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Charlie Elphicke MP and Robert Halfon MP: Tax cuts for the many, not the few. Let's increase the personal allowance to £10,000.

ElphickeHalfonBy Robert Halfon, MP for Harlow, and Charlie Elphicke, MP for Dover.

Tax cutting has to be as much about morality as about economics.  Both are just as important, and neither are mutually exclusive. For Modern Conservatives, the task is clear: Any tax cut must be affordable, help the economy to grow and be justifiable on ethical grounds.

For any tax cut to be credible in times of austerity, it is necessary to show that it can be funded. It must also benefit the many, not the few.  This is why Labour’s plans are the economics of the madhouse. Labour’s VAT cut would focus help on the better off, paid for by more Government borrowing. Only Ed Balls and Labour could dream up tax cuts for the few paid for by higher interest rates for the many.

For Modern Conservatives, tax cutting is in essence a moral creed – allowing people to keep more of their own money so they will have the choice on how, if and when to spend it. Starting with tax cuts for the poorest for who lower taxes would make the greatest difference. Unlike Ed Balls and Labour, Conservative tax cutting must be for the millions rather than millionaires.

So how do we square the circle? How do we help those most in need and boost the economy? Across the board income tax cuts meet the criteria of helping millions but are incredibly expensive.  A basic rate income tax cut of just one pence would cost £3.85bn in 2012-13, so the 3p cut suggested by Ed Balls and Labour would cost a cool £12bn. Not only is it expensive, it is unprogressive, as the rich would benefit most (no wonder the country went bust!). For our part, we see lower taxes for the lower paid is a greater priority than the abolition of the 50p rate.

So how can lower taxes for lower earners be delivered?  We believe that increasing the income tax personal allowance is the right way forward. It doesn’t just focus help on the most needy in our society it is also popular with some 67% supporting an increase (against just 22% who support getting rid of the 50% income tax trap left by Gordon Brown). It provides a more immediate economic stimulus as the least well off are more likely to spend any extra money that is to hand. The Chancellor was therefore right to increase the personal allowance to £7,475 for the current year and plan an increase to £8,105 for the next tax year.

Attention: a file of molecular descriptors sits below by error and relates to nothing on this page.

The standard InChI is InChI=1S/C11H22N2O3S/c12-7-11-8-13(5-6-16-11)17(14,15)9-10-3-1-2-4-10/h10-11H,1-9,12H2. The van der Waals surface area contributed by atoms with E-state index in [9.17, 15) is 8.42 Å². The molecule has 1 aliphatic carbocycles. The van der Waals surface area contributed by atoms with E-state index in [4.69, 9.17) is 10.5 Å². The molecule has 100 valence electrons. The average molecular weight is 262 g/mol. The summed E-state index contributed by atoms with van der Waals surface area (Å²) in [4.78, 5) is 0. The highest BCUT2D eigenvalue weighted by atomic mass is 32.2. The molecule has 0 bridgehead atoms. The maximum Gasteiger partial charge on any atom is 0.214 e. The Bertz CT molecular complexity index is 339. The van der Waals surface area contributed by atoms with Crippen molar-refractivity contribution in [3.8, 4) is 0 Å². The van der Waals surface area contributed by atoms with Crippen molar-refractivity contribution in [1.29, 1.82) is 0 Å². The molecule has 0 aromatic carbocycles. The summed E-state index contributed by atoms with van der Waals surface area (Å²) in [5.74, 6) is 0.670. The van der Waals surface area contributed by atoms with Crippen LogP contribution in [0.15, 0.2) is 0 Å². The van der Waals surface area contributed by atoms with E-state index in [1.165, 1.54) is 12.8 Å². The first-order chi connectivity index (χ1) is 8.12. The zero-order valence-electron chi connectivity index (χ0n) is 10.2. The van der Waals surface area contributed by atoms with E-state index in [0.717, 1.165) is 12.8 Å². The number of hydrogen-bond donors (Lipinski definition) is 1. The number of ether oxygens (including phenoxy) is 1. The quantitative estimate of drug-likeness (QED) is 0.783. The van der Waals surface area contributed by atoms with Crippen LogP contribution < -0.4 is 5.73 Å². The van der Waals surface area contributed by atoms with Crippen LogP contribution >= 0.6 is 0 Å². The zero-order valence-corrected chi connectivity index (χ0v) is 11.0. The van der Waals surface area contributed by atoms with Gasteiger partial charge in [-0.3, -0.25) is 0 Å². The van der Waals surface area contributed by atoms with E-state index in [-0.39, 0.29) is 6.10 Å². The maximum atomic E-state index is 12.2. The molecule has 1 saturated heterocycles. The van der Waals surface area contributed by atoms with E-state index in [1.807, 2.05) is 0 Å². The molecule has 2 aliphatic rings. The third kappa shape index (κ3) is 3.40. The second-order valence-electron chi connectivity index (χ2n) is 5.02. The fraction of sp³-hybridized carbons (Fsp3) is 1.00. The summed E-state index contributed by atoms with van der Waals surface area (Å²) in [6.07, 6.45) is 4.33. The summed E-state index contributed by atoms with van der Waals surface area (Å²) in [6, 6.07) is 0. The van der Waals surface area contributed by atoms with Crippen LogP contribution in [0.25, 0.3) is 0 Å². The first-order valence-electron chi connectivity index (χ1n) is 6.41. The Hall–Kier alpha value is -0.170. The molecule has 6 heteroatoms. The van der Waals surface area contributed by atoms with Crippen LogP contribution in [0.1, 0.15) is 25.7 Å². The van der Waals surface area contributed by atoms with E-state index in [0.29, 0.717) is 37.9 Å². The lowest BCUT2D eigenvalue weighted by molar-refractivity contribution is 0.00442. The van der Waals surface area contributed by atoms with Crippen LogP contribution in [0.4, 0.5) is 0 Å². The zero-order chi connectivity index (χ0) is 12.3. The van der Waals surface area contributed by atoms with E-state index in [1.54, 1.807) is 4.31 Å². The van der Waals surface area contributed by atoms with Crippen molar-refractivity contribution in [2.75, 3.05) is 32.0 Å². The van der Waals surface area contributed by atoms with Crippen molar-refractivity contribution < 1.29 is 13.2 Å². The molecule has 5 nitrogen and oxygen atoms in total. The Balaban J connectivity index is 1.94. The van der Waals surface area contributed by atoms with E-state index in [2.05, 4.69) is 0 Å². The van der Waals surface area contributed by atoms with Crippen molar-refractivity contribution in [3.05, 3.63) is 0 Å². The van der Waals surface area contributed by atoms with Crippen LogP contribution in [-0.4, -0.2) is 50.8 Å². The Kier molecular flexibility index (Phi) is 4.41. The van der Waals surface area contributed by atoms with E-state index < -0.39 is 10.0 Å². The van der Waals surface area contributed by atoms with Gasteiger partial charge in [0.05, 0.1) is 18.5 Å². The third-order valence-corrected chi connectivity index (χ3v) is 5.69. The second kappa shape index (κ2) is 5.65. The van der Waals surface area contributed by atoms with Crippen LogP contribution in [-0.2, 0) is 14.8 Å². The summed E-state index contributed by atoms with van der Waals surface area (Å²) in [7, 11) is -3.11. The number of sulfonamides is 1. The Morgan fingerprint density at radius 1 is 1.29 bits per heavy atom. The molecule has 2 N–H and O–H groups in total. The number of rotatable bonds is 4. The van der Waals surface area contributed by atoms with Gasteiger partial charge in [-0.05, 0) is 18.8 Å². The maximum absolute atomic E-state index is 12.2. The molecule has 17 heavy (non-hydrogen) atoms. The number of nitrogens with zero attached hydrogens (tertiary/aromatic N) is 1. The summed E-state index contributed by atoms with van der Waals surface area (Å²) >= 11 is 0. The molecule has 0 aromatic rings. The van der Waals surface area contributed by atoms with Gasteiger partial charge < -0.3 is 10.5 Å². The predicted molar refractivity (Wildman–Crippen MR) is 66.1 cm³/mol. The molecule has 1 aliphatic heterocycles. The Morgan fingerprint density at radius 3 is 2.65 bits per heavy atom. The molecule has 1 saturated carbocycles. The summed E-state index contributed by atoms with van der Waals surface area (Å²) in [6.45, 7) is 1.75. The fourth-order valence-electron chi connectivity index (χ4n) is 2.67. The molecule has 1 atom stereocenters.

The media would have you believe that this is a Lib Dem policy. For sure it was included in the Lib Dem manifesto. Yet it is in truth a very Conservative policy that many of us were pushing a decade ago when the Lib Dems were still arguing for another penny on income tax. So while the media would have you believe that this is something that Nick Clegg is fostering, we do not see that Modern Conservatives should cede any ground as being the true parents of this policy. This is a tax cut that doesn’t just help the lower paid, it incentivises the jobless from moving out of Labour’s toxic legacy of benefits dependency. Little wonder then that Labour are making the case for tax cuts for millionaires over tax cuts for the millions they would prefer to see dependent on the state.

How do the numbers stack when it comes to taking poor people out of income tax? HMRC figures indicate that every £100 the personal allowance is increased costs the Exchequer £490m. So on the face of it, a £1,000 increase would cost £4.9 bn. However, in Budget 2011 (see p42, line 22), the higher rate threshold was adjusted so that only basic rate taxpayers would see the benefit of the higher personal allowance. In other words the change was made to focus the tax cut on the least well off. Hence the cost of a £630 increase in the personal allowance was £1.05bn. An increase in the personal allowance by £1,000 on this basis would cost the Exchequer £1.7bn.

Now, bear in mind that the personal allowance will rise to £8,105 from April. If we want to see the first £10,000 of earnings taken out of income tax altogether from then, the cost to the Exchequer would be £3.2bn. Interestingly, this is the headroom the IFS is reported as saying the Chancellor has for the Budget. If there is the headroom available, as Modern Conservatives, we believe the Chancellor should indeed take the plunge and increase the income tax personal allowance to £10,000 with effect from this April.


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